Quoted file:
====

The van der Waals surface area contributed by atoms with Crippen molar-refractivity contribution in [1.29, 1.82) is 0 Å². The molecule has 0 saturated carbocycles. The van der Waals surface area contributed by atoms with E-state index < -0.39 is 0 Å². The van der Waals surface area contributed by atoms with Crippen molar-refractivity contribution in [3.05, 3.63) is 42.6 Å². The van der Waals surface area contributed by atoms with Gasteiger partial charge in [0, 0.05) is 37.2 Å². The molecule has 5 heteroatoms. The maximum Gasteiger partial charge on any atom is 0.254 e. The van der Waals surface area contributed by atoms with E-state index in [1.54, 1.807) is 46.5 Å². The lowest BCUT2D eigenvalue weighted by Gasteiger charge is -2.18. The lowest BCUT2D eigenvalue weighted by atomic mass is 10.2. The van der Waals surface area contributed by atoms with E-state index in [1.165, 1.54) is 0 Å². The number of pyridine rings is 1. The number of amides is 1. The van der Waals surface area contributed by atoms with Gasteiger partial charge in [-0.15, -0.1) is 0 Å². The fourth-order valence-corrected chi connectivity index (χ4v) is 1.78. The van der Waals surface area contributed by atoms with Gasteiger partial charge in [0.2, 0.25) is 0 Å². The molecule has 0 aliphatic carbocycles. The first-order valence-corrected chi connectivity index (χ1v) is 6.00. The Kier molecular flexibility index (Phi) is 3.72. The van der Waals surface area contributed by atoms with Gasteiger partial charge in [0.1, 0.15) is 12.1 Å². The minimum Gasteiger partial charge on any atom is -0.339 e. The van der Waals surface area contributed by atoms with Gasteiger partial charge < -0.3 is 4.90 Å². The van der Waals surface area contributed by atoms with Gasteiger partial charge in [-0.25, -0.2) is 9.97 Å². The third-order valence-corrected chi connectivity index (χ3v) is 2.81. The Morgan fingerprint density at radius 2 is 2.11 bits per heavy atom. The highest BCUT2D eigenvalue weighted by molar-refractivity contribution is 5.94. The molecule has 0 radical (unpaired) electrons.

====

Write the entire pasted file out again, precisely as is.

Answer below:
The van der Waals surface area contributed by atoms with Crippen molar-refractivity contribution in [1.29, 1.82) is 0 Å². The molecule has 0 saturated carbocycles. The van der Waals surface area contributed by atoms with E-state index < -0.39 is 0 Å². The van der Waals surface area contributed by atoms with Crippen molar-refractivity contribution in [3.05, 3.63) is 42.6 Å². The van der Waals surface area contributed by atoms with Gasteiger partial charge in [0, 0.05) is 37.2 Å². The molecule has 5 heteroatoms. The maximum Gasteiger partial charge on any atom is 0.254 e. The van der Waals surface area contributed by atoms with E-state index in [1.54, 1.807) is 46.5 Å². The lowest BCUT2D eigenvalue weighted by Gasteiger charge is -2.18. The lowest BCUT2D eigenvalue weighted by atomic mass is 10.2. The van der Waals surface area contributed by atoms with E-state index in [1.165, 1.54) is 0 Å². The number of pyridine rings is 1. The number of amides is 1. The van der Waals surface area contributed by atoms with Gasteiger partial charge in [-0.15, -0.1) is 0 Å². The fourth-order valence-corrected chi connectivity index (χ4v) is 1.78. The van der Waals surface area contributed by atoms with Gasteiger partial charge in [0.2, 0.25) is 0 Å². The molecule has 0 aliphatic carbocycles. The first-order valence-corrected chi connectivity index (χ1v) is 6.00. The Kier molecular flexibility index (Phi) is 3.72. The van der Waals surface area contributed by atoms with Gasteiger partial charge in [0.1, 0.15) is 12.1 Å². The minimum Gasteiger partial charge on any atom is -0.339 e. The van der Waals surface area contributed by atoms with Gasteiger partial charge < -0.3 is 4.90 Å². The van der Waals surface area contributed by atoms with Gasteiger partial charge in [-0.25, -0.2) is 9.97 Å². The third-order valence-corrected chi connectivity index (χ3v) is 2.81. The Morgan fingerprint density at radius 2 is 2.11 bits per heavy atom. The highest BCUT2D eigenvalue weighted by molar-refractivity contribution is 5.94. The molecule has 0 radical (unpaired) electrons.